2017 - Fellow of the American Association for the Advancement of Science (AAAS)
Jay F. Storz spends much of his time researching Evolutionary biology, Genetics, Hemoglobin, Peromyscus and Ecology. His Evolutionary biology research is multidisciplinary, relying on both Effective population size, Natural selection, Genome, Genomics and Adaptation. His study in Genetics concentrates on Epistasis and Allele.
His research in Hemoglobin focuses on subjects like Allosteric regulation, which are connected to Effects of high altitude on humans. He has researched Peromyscus in several fields, including Thermoregulation, Gene and Cell biology. His Genetic adaptation study, which is part of a larger body of work in Ecology, is frequently linked to Convergence, bridging the gap between disciplines.
His primary scientific interests are in Genetics, Evolutionary biology, Gene, Hemoglobin and Gene duplication. His Genetics study frequently draws connections between adjacent fields such as Peromyscus. His work on Deer mouse as part of general Peromyscus research is often related to Thermogenesis, thus linking different fields of science.
His research integrates issues of Phenotype, Paralogous Gene, Genomics, Microsatellite and Adaptation in his study of Evolutionary biology. He has included themes like Zoology, Oxygen transport and Allosteric regulation in his Hemoglobin study. His Gene duplication study also includes fields such as
Jay F. Storz mainly focuses on Gene, Evolutionary biology, Adaptation, Phenotype and Effects of high altitude on humans. His Gene study is related to the wider topic of Genetics. His Evolutionary biology research includes elements of Globin, Genome, Gene isoform and Phylogenetic tree.
His Genome research incorporates themes from Vertebrate, Allele and Introgression. His Phenotype study combines topics from a wide range of disciplines, such as Hypoxia and Peromyscus. His Effects of high altitude on humans research integrates issues from Zoology and Computational biology.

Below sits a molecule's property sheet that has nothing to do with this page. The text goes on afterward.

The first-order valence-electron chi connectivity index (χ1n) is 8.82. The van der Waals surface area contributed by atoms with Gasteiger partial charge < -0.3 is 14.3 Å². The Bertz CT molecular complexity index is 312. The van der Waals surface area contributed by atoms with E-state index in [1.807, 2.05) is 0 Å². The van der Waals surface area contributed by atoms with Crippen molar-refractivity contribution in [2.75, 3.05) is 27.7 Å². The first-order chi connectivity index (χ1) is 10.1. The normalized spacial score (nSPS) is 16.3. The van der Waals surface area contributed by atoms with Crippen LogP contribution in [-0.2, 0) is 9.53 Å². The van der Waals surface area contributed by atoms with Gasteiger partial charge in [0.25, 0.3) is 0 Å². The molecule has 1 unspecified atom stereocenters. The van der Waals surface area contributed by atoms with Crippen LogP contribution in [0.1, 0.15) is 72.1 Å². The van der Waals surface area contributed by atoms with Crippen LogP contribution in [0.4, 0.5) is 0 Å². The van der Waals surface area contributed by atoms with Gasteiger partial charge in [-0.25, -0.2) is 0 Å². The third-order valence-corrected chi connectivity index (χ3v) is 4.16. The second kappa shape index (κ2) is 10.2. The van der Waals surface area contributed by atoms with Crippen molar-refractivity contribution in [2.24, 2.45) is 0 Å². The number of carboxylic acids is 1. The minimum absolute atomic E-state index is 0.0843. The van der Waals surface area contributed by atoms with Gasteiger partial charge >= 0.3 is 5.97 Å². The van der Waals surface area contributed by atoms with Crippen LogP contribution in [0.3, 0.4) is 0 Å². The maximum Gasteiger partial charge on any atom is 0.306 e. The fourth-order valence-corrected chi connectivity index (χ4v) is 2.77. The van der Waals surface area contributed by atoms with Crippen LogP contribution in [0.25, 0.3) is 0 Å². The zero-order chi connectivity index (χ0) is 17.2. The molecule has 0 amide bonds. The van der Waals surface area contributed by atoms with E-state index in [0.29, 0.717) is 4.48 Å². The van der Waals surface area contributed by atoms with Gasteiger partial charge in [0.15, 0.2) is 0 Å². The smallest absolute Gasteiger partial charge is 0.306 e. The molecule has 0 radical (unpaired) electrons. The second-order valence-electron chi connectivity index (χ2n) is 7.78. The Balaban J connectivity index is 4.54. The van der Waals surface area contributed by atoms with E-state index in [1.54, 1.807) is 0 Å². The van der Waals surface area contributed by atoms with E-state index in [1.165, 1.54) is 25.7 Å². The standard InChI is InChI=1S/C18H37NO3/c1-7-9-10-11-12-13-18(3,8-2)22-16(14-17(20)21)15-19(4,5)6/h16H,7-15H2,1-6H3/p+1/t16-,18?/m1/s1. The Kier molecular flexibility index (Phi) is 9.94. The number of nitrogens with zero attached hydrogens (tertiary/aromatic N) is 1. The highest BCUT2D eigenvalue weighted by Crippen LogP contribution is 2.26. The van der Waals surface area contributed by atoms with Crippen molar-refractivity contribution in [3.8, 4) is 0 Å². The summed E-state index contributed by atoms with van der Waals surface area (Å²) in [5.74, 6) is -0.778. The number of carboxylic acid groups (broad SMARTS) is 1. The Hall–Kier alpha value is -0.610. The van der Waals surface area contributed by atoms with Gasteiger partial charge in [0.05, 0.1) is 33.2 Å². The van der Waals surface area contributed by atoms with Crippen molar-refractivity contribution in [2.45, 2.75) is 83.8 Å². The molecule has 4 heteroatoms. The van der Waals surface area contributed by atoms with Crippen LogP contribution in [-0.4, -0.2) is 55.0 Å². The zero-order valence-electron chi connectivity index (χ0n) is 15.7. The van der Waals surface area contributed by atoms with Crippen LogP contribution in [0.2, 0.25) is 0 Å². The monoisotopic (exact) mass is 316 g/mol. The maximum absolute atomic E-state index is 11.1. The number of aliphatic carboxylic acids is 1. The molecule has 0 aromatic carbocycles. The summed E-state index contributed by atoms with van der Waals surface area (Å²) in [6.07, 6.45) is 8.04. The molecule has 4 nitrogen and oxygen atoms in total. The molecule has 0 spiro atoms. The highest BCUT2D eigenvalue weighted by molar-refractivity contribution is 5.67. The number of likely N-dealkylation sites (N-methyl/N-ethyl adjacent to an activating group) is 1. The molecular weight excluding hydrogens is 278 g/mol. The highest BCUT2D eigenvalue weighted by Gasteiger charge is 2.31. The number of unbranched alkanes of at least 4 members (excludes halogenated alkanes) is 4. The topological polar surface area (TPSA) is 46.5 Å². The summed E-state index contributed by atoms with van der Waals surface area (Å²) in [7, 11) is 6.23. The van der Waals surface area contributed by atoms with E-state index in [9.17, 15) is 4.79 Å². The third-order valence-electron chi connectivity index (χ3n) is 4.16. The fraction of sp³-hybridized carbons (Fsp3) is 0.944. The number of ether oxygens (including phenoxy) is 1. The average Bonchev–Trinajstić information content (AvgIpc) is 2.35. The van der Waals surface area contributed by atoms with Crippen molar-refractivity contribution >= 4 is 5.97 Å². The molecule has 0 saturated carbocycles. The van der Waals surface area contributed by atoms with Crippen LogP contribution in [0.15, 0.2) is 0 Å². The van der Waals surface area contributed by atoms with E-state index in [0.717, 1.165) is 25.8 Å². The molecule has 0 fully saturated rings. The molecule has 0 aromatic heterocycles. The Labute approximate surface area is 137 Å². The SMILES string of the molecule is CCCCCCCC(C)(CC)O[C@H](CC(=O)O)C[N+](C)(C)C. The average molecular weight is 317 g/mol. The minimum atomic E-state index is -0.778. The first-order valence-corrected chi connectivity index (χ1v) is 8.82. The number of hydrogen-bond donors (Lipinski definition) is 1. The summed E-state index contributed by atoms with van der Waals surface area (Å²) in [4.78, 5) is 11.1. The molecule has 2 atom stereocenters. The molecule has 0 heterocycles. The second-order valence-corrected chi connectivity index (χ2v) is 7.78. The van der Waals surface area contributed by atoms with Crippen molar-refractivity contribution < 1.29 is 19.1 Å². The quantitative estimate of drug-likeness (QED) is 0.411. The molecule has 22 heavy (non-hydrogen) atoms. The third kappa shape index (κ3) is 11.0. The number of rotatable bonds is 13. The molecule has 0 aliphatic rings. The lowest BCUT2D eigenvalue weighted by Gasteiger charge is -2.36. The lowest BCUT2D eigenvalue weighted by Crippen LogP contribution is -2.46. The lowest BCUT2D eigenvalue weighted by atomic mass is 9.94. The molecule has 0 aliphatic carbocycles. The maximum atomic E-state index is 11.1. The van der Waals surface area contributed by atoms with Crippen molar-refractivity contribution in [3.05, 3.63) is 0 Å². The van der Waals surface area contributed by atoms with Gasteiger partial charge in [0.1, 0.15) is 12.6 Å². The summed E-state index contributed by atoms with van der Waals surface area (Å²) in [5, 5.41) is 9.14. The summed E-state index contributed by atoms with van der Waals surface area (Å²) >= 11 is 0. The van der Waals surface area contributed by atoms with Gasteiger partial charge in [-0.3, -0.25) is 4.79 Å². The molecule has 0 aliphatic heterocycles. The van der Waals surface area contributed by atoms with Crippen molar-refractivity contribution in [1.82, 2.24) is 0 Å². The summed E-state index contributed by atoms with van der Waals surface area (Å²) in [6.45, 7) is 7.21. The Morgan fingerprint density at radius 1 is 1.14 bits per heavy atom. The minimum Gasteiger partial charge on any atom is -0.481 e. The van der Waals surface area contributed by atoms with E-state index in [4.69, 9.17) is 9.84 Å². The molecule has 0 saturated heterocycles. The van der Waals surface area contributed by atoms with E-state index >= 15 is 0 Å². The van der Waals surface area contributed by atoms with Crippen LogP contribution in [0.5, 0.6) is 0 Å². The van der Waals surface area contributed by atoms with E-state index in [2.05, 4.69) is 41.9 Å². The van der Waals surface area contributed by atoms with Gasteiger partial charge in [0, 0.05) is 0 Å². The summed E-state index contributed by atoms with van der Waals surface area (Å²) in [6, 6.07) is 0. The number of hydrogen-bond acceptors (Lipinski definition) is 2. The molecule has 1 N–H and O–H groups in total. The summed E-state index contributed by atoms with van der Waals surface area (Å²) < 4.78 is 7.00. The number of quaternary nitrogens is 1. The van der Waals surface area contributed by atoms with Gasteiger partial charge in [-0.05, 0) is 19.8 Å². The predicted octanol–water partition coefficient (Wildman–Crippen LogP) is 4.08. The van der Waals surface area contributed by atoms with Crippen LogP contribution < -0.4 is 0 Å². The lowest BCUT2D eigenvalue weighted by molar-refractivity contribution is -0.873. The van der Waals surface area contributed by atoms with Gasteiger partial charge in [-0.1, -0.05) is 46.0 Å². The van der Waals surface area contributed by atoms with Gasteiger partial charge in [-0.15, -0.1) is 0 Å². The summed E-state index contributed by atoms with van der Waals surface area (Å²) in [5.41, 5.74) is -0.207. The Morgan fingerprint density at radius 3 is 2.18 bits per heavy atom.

His primary areas of investigation include Phenotype, Phenotypic plasticity, Evolutionary biology, Effects of high altitude on humans and Adaptation. His Phenotypic plasticity research is multidisciplinary, incorporating perspectives in Hypoxia and Acclimatization. His study in Evolutionary biology is interdisciplinary in nature, drawing from both Oxygen binding, Cooperativity, Protein subunit, Gene duplication and Protein structure.
His research in Effects of high altitude on humans intersects with topics in Cardiorespiratory fitness, Neuroscience and Ecology, High elevation. His Adaptation research incorporates elements of Allele frequency, Transcription factor, EPAS1 and Peromyscus. His Molecular evolution study results in a more complete grasp of Genetics.
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Using genome scans of DNA polymorphism to infer adaptive population divergence.
Jay F. Storz.
Molecular Ecology (2005)
Comparative genomics reveals insights into avian genome evolution and adaptation.
Guojie Zhang;Guojie Zhang;Cai Li;Qiye Li;Bo Li.
Phenotypic plasticity and genetic adaptation to high-altitude hypoxia in vertebrates
The Journal of Experimental Biology (2010)
Testing for genetic evidence of population expansion and contraction: an empirical analysis of microsatellite DNA variation using a hierarchical Bayesian model.
Jay F. Storz;Mark A. Beaumont.
Genetic Consequences of Mammalian Social Structure
Jay F. Storz.
Journal of Mammalogy (1999)
Evolutionary and functional insights into the mechanism underlying high-altitude adaptation of deer mouse hemoglobin.
Jay F. Storz;Amy M. Runck;Stephen J. Sabatino;Stephen J. Sabatino;John K. Kelly.
Proceedings of the National Academy of Sciences of the United States of America (2009)
The molecular basis of high-altitude adaptation in deer mice
PLOS Genetics (2007)
Contrasting patterns of divergence in quantitative traits and neutral DNA markers: analysis of clinal variation.
Jay F. Storz.
Molecular Ecology (2002)
Predictable convergence in hemoglobin function has unpredictable molecular underpinnings
Chandrasekhar Natarajan;Federico G. Hoffmann;Roy E. Weber;Angela Fago.
Epistasis among adaptive mutations in deer mouse hemoglobin
Chandrasekhar Natarajan;Noriko Inoguchi;Roy E. Weber;Angela Fago.
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